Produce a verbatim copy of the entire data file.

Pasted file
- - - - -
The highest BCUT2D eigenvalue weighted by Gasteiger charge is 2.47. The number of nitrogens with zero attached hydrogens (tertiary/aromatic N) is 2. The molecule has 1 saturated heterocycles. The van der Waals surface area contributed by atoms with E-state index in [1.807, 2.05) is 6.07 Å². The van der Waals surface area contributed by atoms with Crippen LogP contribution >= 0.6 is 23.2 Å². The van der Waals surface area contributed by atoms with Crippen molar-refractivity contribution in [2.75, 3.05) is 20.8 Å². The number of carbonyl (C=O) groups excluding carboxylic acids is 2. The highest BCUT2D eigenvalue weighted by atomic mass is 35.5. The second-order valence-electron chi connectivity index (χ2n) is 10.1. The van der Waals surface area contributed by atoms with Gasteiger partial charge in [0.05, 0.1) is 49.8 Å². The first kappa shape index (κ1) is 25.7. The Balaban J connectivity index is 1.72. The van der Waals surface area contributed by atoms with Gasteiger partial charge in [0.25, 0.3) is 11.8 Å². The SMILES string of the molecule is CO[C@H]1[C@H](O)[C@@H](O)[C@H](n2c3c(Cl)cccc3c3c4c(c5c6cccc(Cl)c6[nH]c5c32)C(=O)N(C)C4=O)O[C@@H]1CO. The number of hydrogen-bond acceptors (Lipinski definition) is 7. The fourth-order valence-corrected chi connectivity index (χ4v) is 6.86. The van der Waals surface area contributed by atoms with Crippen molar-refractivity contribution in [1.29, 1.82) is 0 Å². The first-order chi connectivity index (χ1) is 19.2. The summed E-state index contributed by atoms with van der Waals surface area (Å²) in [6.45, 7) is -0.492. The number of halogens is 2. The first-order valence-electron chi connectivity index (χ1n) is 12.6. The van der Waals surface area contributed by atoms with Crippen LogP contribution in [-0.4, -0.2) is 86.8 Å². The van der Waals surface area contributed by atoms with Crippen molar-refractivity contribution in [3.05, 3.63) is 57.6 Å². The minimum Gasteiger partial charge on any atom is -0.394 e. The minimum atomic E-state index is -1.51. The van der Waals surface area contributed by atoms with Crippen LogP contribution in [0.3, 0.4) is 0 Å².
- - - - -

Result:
The highest BCUT2D eigenvalue weighted by Gasteiger charge is 2.47. The number of nitrogens with zero attached hydrogens (tertiary/aromatic N) is 2. The molecule has 1 saturated heterocycles. The van der Waals surface area contributed by atoms with E-state index in [1.807, 2.05) is 6.07 Å². The van der Waals surface area contributed by atoms with Crippen LogP contribution >= 0.6 is 23.2 Å². The van der Waals surface area contributed by atoms with Crippen molar-refractivity contribution in [2.75, 3.05) is 20.8 Å². The number of carbonyl (C=O) groups excluding carboxylic acids is 2. The highest BCUT2D eigenvalue weighted by atomic mass is 35.5. The second-order valence-electron chi connectivity index (χ2n) is 10.1. The van der Waals surface area contributed by atoms with Gasteiger partial charge in [0.05, 0.1) is 49.8 Å². The first kappa shape index (κ1) is 25.7. The Balaban J connectivity index is 1.72. The van der Waals surface area contributed by atoms with Gasteiger partial charge in [0.25, 0.3) is 11.8 Å². The SMILES string of the molecule is CO[C@H]1[C@H](O)[C@@H](O)[C@H](n2c3c(Cl)cccc3c3c4c(c5c6cccc(Cl)c6[nH]c5c32)C(=O)N(C)C4=O)O[C@@H]1CO. The number of hydrogen-bond acceptors (Lipinski definition) is 7. The fourth-order valence-corrected chi connectivity index (χ4v) is 6.86. The van der Waals surface area contributed by atoms with Crippen molar-refractivity contribution in [1.29, 1.82) is 0 Å². The first-order chi connectivity index (χ1) is 19.2. The summed E-state index contributed by atoms with van der Waals surface area (Å²) in [6.45, 7) is -0.492. The number of halogens is 2. The first-order valence-electron chi connectivity index (χ1n) is 12.6. The van der Waals surface area contributed by atoms with Crippen LogP contribution in [-0.4, -0.2) is 86.8 Å². The van der Waals surface area contributed by atoms with Crippen molar-refractivity contribution in [3.05, 3.63) is 57.6 Å². The minimum Gasteiger partial charge on any atom is -0.394 e. The minimum atomic E-state index is -1.51. The van der Waals surface area contributed by atoms with Crippen LogP contribution in [0.3, 0.4) is 0 Å².